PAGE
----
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Macquarie wins 8bn auction for Thames

By Lina Saigol and Rebecca Bream

Published: October 17 2006 03:00 | Last updated: October 17 2006 03:00

Macquarie, the Australian bank, last night won the hotly contested auction for Thames Water, the UK 's biggest water company, which is being sold by RWE, the German utility group, in a deal valued at 8bn.

Macquarie's European infrastructure fund is leading aconsortium called Kemble Water, which bid the highest price for Thames .

It beat three other serious bidders in the auction, including Qatar Investment Authority, which had teamed up with UBS's global infrastructure fund.

The Thames deal, which includes 3.2bn of debt, is subject to approval by RWE's supervisory board at a weekend meeting. If approved, the sale is due to close by early December.

The deal marks the biggest buy-out in the UK this year.

Terra Firma, the private equity group headed by Guy Hands, had also bid for the asset, as had Alinta, the Australian energy group. Alinta was planning to launch a A$5bn (2bn) share issue to fund the deal if it had won.

Final fully financed bids were submitted for Thames on Saturday. The deal comes days after Macquarie sold its stake in South East Water to funds linked to Westpac, a rival Australian banking group, to remove a potential regulatory barrier to its bid for Thames .

RWE had been running a dual-track process on Thames to assess whether it should sell the company or float it.

Goldman Sachs had been appointed to carry out the sale, while Deutsche Bank had been handling a potential initial public offering.

RWE bought Thames, which has more than 13m customers across London and the south-east of England , for 4.3bn in 2000. The German utility is understood to have booked a profit of about 500m on the sale of the business. RWE, which is headed by Harry Roels, admitted that its foray into water had not been a success.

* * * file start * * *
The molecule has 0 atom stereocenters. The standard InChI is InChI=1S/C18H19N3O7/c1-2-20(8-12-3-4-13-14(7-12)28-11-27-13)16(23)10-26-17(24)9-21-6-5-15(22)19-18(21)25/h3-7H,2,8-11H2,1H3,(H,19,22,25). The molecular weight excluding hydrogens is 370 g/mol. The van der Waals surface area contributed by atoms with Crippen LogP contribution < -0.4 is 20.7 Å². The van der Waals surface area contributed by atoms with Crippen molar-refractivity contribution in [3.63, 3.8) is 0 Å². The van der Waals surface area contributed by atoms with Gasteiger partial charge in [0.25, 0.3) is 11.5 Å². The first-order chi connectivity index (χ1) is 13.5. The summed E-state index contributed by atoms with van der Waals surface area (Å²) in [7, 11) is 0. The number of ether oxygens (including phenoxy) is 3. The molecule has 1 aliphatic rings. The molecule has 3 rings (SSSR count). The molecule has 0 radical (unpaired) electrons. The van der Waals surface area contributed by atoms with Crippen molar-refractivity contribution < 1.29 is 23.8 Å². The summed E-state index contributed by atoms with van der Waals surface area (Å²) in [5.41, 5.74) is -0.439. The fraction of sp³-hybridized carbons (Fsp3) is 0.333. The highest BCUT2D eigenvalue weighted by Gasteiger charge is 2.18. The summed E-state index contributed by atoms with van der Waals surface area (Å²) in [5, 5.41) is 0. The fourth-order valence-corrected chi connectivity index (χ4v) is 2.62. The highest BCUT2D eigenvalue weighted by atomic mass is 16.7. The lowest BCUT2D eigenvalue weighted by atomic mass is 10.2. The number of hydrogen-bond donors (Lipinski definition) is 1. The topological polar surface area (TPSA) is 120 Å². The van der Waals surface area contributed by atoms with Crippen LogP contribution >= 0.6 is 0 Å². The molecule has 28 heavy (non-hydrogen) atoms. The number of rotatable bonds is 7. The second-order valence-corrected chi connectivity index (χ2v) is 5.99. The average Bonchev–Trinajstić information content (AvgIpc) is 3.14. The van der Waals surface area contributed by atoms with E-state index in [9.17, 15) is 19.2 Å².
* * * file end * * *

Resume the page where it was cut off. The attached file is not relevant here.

The German utility said this year that it was selling Thames to concentrate on the higher-growth energy business. The company has repeatedly failed to meet targets set by Ofwat, the water regulator, on leakage.

In July Ofwat ordered Thames to pay an extra 150m to replace old water mains.

RWE is also selling American Water, its US business, through an IPO scheduled for next year.

UK water assets have been attracting high valuations from infrastructure bidders, including pension funds, because they offer stable returns that can match the funds' liabilities.

Stocks in these companies have risen sharply on the back of takeover speculation.

AWG, which owns Anglian Water, is also in play, having received a 2.2bn bid from Osprey, a consortium comprising Australian and Canadian infrastructure and pension funds.

The losing bidders for Thames may turn their sights on AWG. However, Osprey has already increased its offer for the water group in an attempt to seal off any possible counterbid.